The Lost Letters of William Woolf by Helen Cullen
|The Lost Letters of William Woolf by Helen Cullen|
|Category: General Fiction|
|Reviewer: Luke Marlowe|
|Summary: Lost Letters form the basis of this magical and enchanting novel - a careful and beautifully studied portrait of a man and his relationships, and a heartfelt love letter to the power of the written word.|
|Buy? Yes||Borrow? Yes|
|Pages: 336||Date: July 2018|
|Publisher: Michael Joseph|
|External links: Author's website|
William Woolf is a letter detective, working in the Dead Letters Depot in East London. He spends his days deciphering smudged addresses, tracking down mysterious people and reading endless letters of love, guilt, death, hope, and everyday life.
When a midnight blue envelope lands on his desk, William is bought into the world of a woman who addresses letters simply to "My Great Love". As he is swept ever more into the world of the mysterious woman, William finds himself awakened in ways he couldn't have expected.
But as his hunt for the mysterious woman grows ever stronger, his marriage crumbles - stagnant and stale after years of neglect. It's up to William to decide if his future lies in the world of the letters, or if he should rebuild that which was so important to him just a few years before.
Helen Cullen is an Irish writer who lives in London. Previously working at RTE in Ireland, she moved to London in 2010, and currently works for the Google UK Marketing team. The Lost Letters of William Woolf is her first novel.
There's a magic in words -I know that, and you, reading a book review, undoubtedly know that too. It's something that Helen Cullen clearly believes in, as she has written this remarkable tribute to the power of words - a beautifully truthful and heartrending tale of a man who lives through the words of others.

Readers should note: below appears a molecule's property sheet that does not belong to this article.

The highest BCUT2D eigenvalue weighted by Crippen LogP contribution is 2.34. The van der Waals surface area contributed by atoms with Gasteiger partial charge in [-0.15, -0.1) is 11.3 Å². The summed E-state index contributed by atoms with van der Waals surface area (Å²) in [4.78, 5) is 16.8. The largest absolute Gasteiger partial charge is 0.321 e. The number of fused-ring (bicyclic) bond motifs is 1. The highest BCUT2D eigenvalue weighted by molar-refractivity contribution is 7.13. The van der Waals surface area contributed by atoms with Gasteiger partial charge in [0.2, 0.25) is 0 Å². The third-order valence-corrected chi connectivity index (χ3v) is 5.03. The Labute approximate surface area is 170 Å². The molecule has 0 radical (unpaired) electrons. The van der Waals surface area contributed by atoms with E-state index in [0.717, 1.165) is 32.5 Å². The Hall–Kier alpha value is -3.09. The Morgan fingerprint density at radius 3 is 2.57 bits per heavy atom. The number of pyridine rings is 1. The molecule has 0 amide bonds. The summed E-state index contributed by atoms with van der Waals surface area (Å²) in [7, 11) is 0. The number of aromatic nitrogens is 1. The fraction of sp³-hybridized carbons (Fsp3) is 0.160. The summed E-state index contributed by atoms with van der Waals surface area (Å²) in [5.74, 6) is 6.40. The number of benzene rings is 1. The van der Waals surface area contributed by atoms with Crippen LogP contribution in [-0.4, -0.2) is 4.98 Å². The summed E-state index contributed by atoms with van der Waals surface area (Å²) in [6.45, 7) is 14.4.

William Woolf is a creation who will, for me, be remembered for a very long time - and Helen Cullen has pitched him perfectly - eccentric enough to make for a memorable character, but filled with emotion, fault and feeling to ensure that he's brought to life as a vivid, human character. It may be that I have a particularly large amount of empathy for a shy man who's frequently wearing large amounts of tweed - but he's such a wonderfully warm character to read about that I daresay every reader will fall in love with him.
The Lost Letter Office is a great starting point to build the book around - a place where a myriad of voices and stories come through the doors everyday - perhaps robbed of a final destination but nevertheless touching the hearts and lives of those who read them. In the wrong hands it could have resulted in a hugely twee read, but Cullen holds off the saccharine sentiment and instead crafts characters who feel immensely real - and explores the deteriotation of a marriage in a fine, often painful detail that makes this a far deeper read than one may first expect.
Beautifully crafted, compellingly told, and filled with characters who will stick with you long after reading, The Lost Letters of William Woolf is a remarkably assured debut novel that celebrates the power of words, explores human emotion, and leaves you with lingering memories of the Lost Letter Office and wonderful William Woolf.
Many thanks to the publishers for the copy - and for further reading I recommend The Final Testimony of Raphael Ignatius Phoenix by Paul Sussman - another read that blends flights of fancy with human emotion to create a books that's moving, powerful, and hugely memorable.
You can read more book reviews or buy The Lost Letters of William Woolf by Helen Cullen at Amazon.co.uk
You can read more book reviews or buy The Lost Letters of William Woolf by Helen Cullen at Amazon.com.
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